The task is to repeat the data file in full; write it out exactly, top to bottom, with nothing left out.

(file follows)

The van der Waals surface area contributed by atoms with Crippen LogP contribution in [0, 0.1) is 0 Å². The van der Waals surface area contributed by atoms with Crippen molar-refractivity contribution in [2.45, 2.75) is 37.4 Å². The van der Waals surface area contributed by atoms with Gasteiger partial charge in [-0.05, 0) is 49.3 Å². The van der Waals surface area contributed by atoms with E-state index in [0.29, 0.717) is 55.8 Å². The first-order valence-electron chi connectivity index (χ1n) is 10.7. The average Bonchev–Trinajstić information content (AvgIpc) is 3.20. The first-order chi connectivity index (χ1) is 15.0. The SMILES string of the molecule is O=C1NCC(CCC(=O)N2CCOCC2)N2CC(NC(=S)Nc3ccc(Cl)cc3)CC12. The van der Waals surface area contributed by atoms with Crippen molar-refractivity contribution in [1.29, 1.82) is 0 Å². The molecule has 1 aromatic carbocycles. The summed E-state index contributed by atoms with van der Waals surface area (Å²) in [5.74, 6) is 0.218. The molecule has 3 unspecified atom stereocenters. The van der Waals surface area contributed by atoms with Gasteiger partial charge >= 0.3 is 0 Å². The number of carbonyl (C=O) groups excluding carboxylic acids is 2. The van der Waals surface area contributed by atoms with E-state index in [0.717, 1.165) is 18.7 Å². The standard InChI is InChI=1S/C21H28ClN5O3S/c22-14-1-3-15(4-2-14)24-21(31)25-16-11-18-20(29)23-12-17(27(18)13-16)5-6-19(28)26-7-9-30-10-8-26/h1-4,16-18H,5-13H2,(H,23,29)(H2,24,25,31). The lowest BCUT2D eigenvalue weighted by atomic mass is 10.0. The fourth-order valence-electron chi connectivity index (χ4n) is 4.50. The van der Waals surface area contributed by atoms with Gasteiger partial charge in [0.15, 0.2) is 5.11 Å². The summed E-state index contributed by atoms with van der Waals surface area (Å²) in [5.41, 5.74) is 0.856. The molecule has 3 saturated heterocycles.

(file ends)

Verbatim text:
The van der Waals surface area contributed by atoms with Crippen LogP contribution in [0, 0.1) is 0 Å². The van der Waals surface area contributed by atoms with Crippen molar-refractivity contribution in [2.45, 2.75) is 37.4 Å². The van der Waals surface area contributed by atoms with Gasteiger partial charge in [-0.05, 0) is 49.3 Å². The van der Waals surface area contributed by atoms with E-state index in [0.29, 0.717) is 55.8 Å². The first-order valence-electron chi connectivity index (χ1n) is 10.7. The average Bonchev–Trinajstić information content (AvgIpc) is 3.20. The first-order chi connectivity index (χ1) is 15.0. The SMILES string of the molecule is O=C1NCC(CCC(=O)N2CCOCC2)N2CC(NC(=S)Nc3ccc(Cl)cc3)CC12. The van der Waals surface area contributed by atoms with Crippen molar-refractivity contribution in [1.29, 1.82) is 0 Å². The molecule has 1 aromatic carbocycles. The summed E-state index contributed by atoms with van der Waals surface area (Å²) in [5.74, 6) is 0.218. The molecule has 3 unspecified atom stereocenters. The van der Waals surface area contributed by atoms with Gasteiger partial charge >= 0.3 is 0 Å². The number of carbonyl (C=O) groups excluding carboxylic acids is 2. The van der Waals surface area contributed by atoms with E-state index in [0.717, 1.165) is 18.7 Å². The standard InChI is InChI=1S/C21H28ClN5O3S/c22-14-1-3-15(4-2-14)24-21(31)25-16-11-18-20(29)23-12-17(27(18)13-16)5-6-19(28)26-7-9-30-10-8-26/h1-4,16-18H,5-13H2,(H,23,29)(H2,24,25,31). The lowest BCUT2D eigenvalue weighted by atomic mass is 10.0. The fourth-order valence-electron chi connectivity index (χ4n) is 4.50. The van der Waals surface area contributed by atoms with Gasteiger partial charge in [0.15, 0.2) is 5.11 Å². The summed E-state index contributed by atoms with van der Waals surface area (Å²) in [5.41, 5.74) is 0.856. The molecule has 3 saturated heterocycles.